"For any horse to go out there and win those races the way she has, by daylight, is impressive," Kaplan said of his rival. "We've faced her three times this year and she's beat us twice (in the Madison and Humana Distaff, both Grade 1s) while we got her once in the race at Gulfstream (Grade 2 Inside Information).

"But they did meet again, you know? Groupie Doll flew here with us from Keeneland and was in the next stall over from us; they were side-by-side on the flight. And my assistant Freddie (Guzman) told me that for much of the flight, Musical Romance was eyeballing her. So who knows, maybe she put the evil eye on her.

"All kidding aside, I believe my mare is better this year than she was last year, and we have no excuses at all going into the race."

Groupie Doll, the morning-line even-money favorite for the Filly & Mare Sprint, jogged one mile and galloped another eight furlongs shortly after 7 a.m. (PDT) Thursday morning with regular exercise rider Jada Schlenk aboard.

"She was very relaxed this morning," said Maria Kabel, assistant to trainer and part-owner Buff Bradley. "She will go out about six tomorrow morning and she is scheduled to school in the paddock with the first race tomorrow."

Bradley and his father, Fred, with whom he bred Groupie Doll, were scheduled to arrive in Southern California later Thursday morning.

Rajiv Maragh, who has been aboard Groupie Doll in her past five starts of which the past four have been daylight victories, will have the mount Saturday.

"The first time Rajiv worked her, she went a half-mile in :46 and he told Buff that he was going to win the Breeders' Cup on this horse," said Kabel, who has lived on the Bradleys' farm in Frankfort, Kentucky, for 14 years and galloped Groupie Doll's dam, Deputy Doll.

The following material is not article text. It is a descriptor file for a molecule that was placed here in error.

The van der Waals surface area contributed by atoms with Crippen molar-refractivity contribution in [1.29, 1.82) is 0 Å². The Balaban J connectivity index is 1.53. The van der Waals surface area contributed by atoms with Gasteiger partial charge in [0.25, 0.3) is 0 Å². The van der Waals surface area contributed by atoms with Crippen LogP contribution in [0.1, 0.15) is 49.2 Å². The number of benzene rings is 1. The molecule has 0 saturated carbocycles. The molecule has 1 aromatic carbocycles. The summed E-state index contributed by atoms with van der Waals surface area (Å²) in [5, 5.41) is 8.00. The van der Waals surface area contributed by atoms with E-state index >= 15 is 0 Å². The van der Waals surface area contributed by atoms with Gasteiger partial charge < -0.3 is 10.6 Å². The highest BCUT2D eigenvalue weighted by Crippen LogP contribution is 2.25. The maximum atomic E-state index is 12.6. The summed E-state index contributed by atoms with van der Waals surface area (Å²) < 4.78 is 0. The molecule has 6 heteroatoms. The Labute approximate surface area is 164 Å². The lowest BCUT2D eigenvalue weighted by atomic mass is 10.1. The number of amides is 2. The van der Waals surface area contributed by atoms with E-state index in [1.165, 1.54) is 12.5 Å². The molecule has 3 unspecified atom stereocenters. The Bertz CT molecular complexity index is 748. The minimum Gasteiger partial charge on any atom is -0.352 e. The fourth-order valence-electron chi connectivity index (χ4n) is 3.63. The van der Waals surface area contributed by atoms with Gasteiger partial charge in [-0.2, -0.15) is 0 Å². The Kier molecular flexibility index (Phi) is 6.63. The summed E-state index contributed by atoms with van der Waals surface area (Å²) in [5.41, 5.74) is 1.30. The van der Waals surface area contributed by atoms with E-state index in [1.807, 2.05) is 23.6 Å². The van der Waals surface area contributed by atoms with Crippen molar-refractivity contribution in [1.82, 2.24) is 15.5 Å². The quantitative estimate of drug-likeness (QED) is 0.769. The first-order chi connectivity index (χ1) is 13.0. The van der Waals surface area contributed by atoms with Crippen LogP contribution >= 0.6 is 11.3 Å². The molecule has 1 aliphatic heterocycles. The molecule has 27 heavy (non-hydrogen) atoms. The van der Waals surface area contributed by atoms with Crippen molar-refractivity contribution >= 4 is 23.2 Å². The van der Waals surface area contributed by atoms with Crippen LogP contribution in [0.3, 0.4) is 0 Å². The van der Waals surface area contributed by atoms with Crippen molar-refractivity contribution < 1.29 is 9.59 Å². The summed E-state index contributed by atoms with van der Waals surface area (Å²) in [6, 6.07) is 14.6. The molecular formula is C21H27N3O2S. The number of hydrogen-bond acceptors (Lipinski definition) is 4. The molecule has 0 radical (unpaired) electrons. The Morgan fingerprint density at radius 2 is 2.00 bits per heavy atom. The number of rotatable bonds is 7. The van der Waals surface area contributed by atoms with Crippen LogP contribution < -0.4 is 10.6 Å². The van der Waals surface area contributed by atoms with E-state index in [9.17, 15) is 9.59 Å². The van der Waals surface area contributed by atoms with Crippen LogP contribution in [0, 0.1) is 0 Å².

Filly & Mare Sprint runner Rumor also took to the track early Thursday morning. The Indian Charlie filly, a winner in five of 11 starts, was out at 6 a.m. for a jog alongside one of trainer Richard Mandella's stable ponies.

"She's been a good, steady filly for us," Mandella stated as he walked back to his Santa Anita barn.

Mandella was confident ahead of Saturday's race. "She'll knock 'em to their knees," he said with a smile.

If pressed, Mandella probably would have confessed the fact that his statement might have been slightly influenced by the lady who walked at his side, Dell Hancock of Kentucky's famous Claiborne Farm, part owner of Rumor.

Hancock, in from Kentucky the day before, talked about her filly's entry in the Filly & Mare Sprint.

"We were trying to decide whether or not to run her in the race and going 'round and 'round," she said. "Then in the end, we said, 'Let's just leave it up to Richard.' He's so good with the horses -- he always puts them first -- that we knew he'd do the right thing. I believe in him 100 percent. If he said to put her in the race, then I'd know he thought we'd have a shot. So we're in, and now we'll see how we do."

Hancock was asked if this might possibly be Rumor's last run; if she might be headed back to Kentucky as part of the Claiborne broodmare band.

"Let's see how she runs in this race first," she said. "It's not like she's had a lot of races."

Great Hot, the 30-1 morning-line longshot for the Filly & Mare Sprint, jogged 1 1/2 miles for trainer A.C. Avila, who conceded that Groupie Doll was the horse to beat in the race, having won four straight since the addition of blinkers.

Avila also said that track condition could be a major factor in the race.

"If it's hard like it was earlier in the meeting, there's going to be a lot of winners from the front. With this (warm) weather, they're going to have to put a lot of water on the track," Avila noted.